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The Chances Of Dying As An Ice Road Trucker Might Surprise You

"Ice Road Truckers" has been a consistently popular reality TV offering for History Channel (via Parrot Analytics). Since 2007, the series has been taking viewers into the intense and occasionally life-threatening world of driving a rig down some of the most dangerous roads imaginable, often under harrowing weather conditions.

While the labor industry, in general, has more risk of injury and deaths than a retail or desk job might (via Construct Connect), being a truck driver can be particularly dangerous, especially with unexpected weather events on the rise due to climate change (via EPA). 

Though truckers like Darrell Ward died tragically in ways that had nothing to do with their occupation, working in transport can be a perilous occupation, even on the best days (via Bureau of Labor Statistics). Since the world of "Ice Road Truckers" is so rife with danger, viewers might find themselves wondering how often the job can be fatal.

Ice Road Truckers lose equipment more often than drivers

Alex Debogorski of "Ice Road Truckers" sat down with Profiles to talk about the dangers of the job, and he had some sobering estimates about the fatality rate of driving those roads, even when truckers are unfortunate enough to go through the ice. "Chances are very good. You generally lose more equipment than you do lives," Debogorski said.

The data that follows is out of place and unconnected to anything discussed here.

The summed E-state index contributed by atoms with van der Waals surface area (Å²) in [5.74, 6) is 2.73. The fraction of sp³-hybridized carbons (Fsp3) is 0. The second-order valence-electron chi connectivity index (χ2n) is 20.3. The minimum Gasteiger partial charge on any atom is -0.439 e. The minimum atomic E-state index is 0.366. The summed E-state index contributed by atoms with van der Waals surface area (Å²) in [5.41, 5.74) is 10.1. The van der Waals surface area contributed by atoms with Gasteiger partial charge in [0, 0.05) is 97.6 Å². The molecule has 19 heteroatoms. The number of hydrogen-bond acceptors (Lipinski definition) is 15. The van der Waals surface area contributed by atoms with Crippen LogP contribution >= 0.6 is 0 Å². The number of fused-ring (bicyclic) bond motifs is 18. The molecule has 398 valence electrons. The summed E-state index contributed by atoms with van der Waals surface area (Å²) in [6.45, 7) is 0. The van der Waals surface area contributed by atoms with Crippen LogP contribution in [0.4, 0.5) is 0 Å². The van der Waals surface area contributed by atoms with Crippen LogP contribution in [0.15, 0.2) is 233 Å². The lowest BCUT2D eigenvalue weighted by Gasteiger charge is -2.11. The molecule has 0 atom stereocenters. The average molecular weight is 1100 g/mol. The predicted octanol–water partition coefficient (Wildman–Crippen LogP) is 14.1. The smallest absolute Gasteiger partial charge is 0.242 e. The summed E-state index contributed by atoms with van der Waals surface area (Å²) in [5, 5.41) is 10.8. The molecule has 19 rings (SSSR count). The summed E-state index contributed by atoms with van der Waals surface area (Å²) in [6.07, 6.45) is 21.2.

Though it may be somewhat surprising to imagine drivers whose rigs go through the ice in remote locations can come out relatively unscathed, Debogorski was adamant that many truckers survive the plunge into the icy waters. "We've probably lost in Northern Canada somewhere in the vicinity of 50 men in over 35 or 40 years," Debogorski estimated. Concerning equipment like trucks and trailers, though, the odds are much worse. "We've probably lost triple that [in equipment]," he went on.

Though semi-trucks and trailers can be incredibly expensive, surely anyone would agree that it's better to lose a piece of equipment than it is to lose a human life. After all, the equipment can always be rebuilt. Still, like with horror movies, most viewers are probably more than happy to experience the dangers of "Ice Road Truckers" from the safety and comfort of their homes.